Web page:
Five Quick Social Security Disability Facts

social security disability facts

Many people know that the Social Security Act has been around since President Franklin D. Roosevelt signed it in 1935, but when did it truly come into effect? How many people receive benefits through the Social Security Administration’s (SSA) Social Security Disability (SSD) programs every year? Those thinking about applying for Social Security disability benefits or who already receive payments often want to know more about the SSA and its long history of helping those with disabilities. Here are five fascinating Social Security disability facts from the agency’s history files.



Social Security Disability Facts: Average Beneficiary Age

The average disabled-worker beneficiary in 2012 was 53.2 years old. While Social Security disability does not discriminate by age, the majority of beneficiaries are often around middle age or retirement (between age 50 and 63). However, a substantial number of beneficiaries are either younger or older than the average.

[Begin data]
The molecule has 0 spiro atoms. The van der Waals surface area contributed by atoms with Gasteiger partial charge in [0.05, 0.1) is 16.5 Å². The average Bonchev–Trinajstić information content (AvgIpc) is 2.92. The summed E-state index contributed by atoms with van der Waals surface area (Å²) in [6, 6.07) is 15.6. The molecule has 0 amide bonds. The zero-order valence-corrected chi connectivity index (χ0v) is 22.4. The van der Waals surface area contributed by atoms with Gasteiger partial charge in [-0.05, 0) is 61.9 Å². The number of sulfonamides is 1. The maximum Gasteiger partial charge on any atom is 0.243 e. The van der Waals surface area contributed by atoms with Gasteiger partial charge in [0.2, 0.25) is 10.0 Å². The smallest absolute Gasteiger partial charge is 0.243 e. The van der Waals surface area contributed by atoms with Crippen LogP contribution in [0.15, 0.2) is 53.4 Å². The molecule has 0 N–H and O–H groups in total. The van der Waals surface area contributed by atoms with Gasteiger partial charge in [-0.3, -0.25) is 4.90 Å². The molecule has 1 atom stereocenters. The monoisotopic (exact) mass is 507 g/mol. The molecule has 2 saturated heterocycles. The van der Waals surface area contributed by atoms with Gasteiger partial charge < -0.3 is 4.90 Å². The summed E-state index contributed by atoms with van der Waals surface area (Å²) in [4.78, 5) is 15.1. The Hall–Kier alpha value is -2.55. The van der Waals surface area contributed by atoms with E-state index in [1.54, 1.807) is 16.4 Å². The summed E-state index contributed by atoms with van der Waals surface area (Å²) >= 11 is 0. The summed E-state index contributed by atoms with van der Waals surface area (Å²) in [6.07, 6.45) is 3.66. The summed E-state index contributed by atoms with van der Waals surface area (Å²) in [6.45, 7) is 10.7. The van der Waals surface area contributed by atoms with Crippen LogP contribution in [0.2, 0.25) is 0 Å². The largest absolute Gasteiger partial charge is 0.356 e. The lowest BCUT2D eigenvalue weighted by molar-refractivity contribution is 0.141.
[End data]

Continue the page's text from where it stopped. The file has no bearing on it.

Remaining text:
Social Security Disability Facts: Lump Sum vs. Monthly Benefits

Continual monthly benefits started in January 1940. Although the Social Security Act was signed in 1937 and people started receiving benefits then, these were one-time lump sum payments until 1940.

Social Security Disability Facts: Gender Breakdown

In 2012, 55% of beneficiaries were women.

Social Security Disability Facts: SSI Recipients

Those with blindness or a disability made up 86% of Supplemental Security Income (SSI) recipients in 2012.

Social Security Disability Facts: Temporary Benefits Freeze & Reinstatement

After Congress enacted a two-year SSDI benefits freeze in 1954, the SSA re-added monthly disability benefits due to a legislative motion introduced by the House Ways and Means Committee that was approved in 1956.

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